Evolution of the Simple Car, from Mechanical to Connected

  • Posted on: 16 September 2017
  • By: Patrick Oliphant

Since the invention of the simple car, car manufactures are always on the lookout for ways of making a car journey comfortable and entertaining.  And as technology advances they have been able to make changes to this machine whose main purpose is transport. This year's auto show in Frankfurt, Germany has prompt me to look at how the concept of the car has changed from simply a means of transport to something that has become one with us (the driver) and now desires to be one with our home.


The automobile has been with us since the 18 hundreds. 1879 saw the arrival of the first stationary gasoline engine developed and patented by Carl Benz, a name that is now synonymous with  all different types of cars. Before this others have been credited with developing mechanical means of transport going back even further.

As the car evolves we use it to symbolise wealth and power, manufacturers have chosen different areas to define their model of car. They have competed on toughness (safety), reliability, speed, prestige and how economical it is to run, eco friendliness (low to zero emission), it ability to self drive and connect;   I am sure you can think of more.

Among the many criteria that manufacturers compete against each other with, entertainment, eco friendly, self drive and its ability to connect with the driver and its surrounding has been the main criteria fuelling competition among manufacturers.  These criteria have forge partnership across different industries.

With the advancement is silicon technology, chip manufacturers have become car manufacturers key partners. The machine that was once define by mechanical parts and fuels has evolve into a smart machine, with the ability to read its driver and its surroundings.  Technology is even being used to cheat the system as it relates to fuel usage and it effect on the environment.

Following closely behind the chip manufacturer are software developers and telecom companies.  Now we hear frequent accouchements of partnerships between car manufactures such as  Audi, BMW, Chrysler, Daewoo, Ford and General Motors and software companies like Microsoft and Google, even telecom providers AT&T and Sprint are in on the act.  Even Amazon which started out as an online book store, now a technology company have been roped in.

With all these partnerships coming and going we as car buyers now have a long list of options to chose from when selecting which car to buy. There is always a buzz at  CES each year to see what services car manufacturers are creating with these partnerships. Toyota as gone as for and setting up a separate division (Toyota Connected) to analyse data produced while we drive the car.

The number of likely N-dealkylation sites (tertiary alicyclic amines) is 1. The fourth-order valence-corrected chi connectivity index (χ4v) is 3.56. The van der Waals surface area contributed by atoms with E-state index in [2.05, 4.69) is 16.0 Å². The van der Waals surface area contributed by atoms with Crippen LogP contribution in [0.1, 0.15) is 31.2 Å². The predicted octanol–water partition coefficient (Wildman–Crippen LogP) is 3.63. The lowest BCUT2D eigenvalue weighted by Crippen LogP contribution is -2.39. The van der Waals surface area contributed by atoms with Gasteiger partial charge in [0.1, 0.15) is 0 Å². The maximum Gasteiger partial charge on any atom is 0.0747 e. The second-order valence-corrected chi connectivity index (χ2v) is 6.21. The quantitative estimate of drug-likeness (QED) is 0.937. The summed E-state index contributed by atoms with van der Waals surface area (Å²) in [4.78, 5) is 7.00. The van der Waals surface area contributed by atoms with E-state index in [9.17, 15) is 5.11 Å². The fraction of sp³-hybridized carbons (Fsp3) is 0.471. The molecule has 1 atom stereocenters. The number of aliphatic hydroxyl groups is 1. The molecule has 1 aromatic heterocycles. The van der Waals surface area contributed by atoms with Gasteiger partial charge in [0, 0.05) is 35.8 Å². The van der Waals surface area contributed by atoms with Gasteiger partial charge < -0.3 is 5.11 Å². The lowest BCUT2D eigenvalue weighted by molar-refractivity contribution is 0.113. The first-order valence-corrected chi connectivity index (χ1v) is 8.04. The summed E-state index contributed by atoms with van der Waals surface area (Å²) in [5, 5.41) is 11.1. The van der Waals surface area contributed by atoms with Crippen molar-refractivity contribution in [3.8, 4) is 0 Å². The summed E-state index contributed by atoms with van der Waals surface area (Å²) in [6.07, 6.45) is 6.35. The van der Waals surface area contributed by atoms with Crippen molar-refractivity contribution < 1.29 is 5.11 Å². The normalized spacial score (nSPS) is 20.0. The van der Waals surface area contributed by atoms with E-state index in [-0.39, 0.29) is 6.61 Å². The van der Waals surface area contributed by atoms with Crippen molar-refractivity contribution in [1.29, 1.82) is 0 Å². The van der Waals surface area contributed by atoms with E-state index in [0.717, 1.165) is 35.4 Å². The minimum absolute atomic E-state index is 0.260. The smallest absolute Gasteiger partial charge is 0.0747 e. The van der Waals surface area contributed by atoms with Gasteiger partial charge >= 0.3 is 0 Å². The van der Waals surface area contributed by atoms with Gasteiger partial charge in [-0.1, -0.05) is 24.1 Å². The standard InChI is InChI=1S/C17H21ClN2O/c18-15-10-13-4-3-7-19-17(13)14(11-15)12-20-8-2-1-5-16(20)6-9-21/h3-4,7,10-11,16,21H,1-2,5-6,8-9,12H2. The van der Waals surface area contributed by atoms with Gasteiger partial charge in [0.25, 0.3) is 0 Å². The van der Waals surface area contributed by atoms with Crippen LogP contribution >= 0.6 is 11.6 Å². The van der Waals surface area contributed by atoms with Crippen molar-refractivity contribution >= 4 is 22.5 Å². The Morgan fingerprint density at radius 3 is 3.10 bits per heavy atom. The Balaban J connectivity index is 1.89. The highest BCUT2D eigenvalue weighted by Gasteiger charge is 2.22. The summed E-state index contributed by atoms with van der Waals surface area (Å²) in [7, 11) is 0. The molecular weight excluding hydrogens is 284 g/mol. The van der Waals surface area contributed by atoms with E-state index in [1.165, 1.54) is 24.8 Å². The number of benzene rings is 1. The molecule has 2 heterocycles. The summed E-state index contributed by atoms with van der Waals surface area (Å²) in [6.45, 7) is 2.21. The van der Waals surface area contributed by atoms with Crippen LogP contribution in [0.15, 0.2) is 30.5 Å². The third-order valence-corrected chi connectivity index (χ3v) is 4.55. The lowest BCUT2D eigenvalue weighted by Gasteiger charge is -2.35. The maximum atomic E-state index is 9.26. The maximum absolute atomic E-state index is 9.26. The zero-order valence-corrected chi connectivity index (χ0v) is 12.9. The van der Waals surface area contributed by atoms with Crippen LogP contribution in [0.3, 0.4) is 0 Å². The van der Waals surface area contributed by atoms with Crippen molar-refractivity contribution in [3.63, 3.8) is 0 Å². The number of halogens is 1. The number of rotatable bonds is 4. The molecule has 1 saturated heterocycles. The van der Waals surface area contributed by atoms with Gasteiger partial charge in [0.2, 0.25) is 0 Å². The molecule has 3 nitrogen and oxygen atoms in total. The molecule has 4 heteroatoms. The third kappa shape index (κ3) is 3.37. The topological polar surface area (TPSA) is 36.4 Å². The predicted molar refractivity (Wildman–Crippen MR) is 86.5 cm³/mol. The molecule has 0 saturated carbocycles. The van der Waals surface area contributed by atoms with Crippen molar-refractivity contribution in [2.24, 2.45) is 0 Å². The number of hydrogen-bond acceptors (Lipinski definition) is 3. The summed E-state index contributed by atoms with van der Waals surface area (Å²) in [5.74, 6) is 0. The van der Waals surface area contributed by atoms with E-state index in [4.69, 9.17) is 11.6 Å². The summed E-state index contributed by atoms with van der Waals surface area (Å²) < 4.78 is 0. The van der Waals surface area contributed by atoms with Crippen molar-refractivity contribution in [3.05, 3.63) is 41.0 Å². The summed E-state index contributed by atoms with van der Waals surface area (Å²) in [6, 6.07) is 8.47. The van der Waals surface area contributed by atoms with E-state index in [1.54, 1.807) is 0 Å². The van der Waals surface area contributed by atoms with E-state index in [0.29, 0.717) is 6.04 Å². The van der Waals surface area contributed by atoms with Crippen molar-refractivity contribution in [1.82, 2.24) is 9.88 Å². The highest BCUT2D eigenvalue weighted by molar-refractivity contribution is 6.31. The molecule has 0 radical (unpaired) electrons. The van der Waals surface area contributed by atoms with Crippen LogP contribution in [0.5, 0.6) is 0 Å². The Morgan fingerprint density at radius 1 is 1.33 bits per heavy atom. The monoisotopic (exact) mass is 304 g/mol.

According to Toyota, "Toyota Connected will leverage the power of data science through Microsoft’s Azure cloud technology to develop predictive, contextual, and intuitive services that help to humanize the driving experience while pushing the technology into the background."  This should give you an idea of where the once simple car is going.


This week at the 2017 Frankfurt Motor Show we saw Renault vision in its concept car, the Symbioz.  According to Renault, "Symbioz is more than a car — it is an overarching and ambitious concept that envisages a vehicle interacting with the home and, more generally, all kinds of connected devices, appliances and infrastructure."  This criteria was never a major area of this motor show but with the growth of the connected home and connected car, the car is being looked at differently.

The Symbioz is 100 per cent electric (concept) connected self-driving car, which according to Renault is in line with their zero-emission strategy represents the brand’s vision of mobility, looking ahead to 2030. Renault envisages the car of the future sharing its energy with the home via the smart grid, all piloted by artificial intelligence that can anticipate users’ needs.

"It’s therefore be possible to use energy stored in the vehicle’s batteries to temporarily power lights, screens and other home devices during peaks in consumption", said Renault. "In the event of a blackout, this could happen automatically, with power sharing monitored and adjusted via a screen in the home or on the car dashboard."  Visitors to the Frankfurt Motor Show were able to see the concept car in action in various simulations and scenarios.


The Symbioz's dashboard is retractable and the front seats swivel, to allow the driver to relax easily when using autonomous driving mode (self driving). Onboard customisation technology can even automatically detect the identity of the driver and occupants to configure their seats, music choices and other passenger comfort features.

So who would have guessed that from the Benz of the 18 hundreds we would be looking at a Renault, BMW or Toyota the way we look at a car today; not to mention the interaction. The method of energy may have move between fuel and electric but the services, features and functions are growing as car manufactures entice us to buy their model.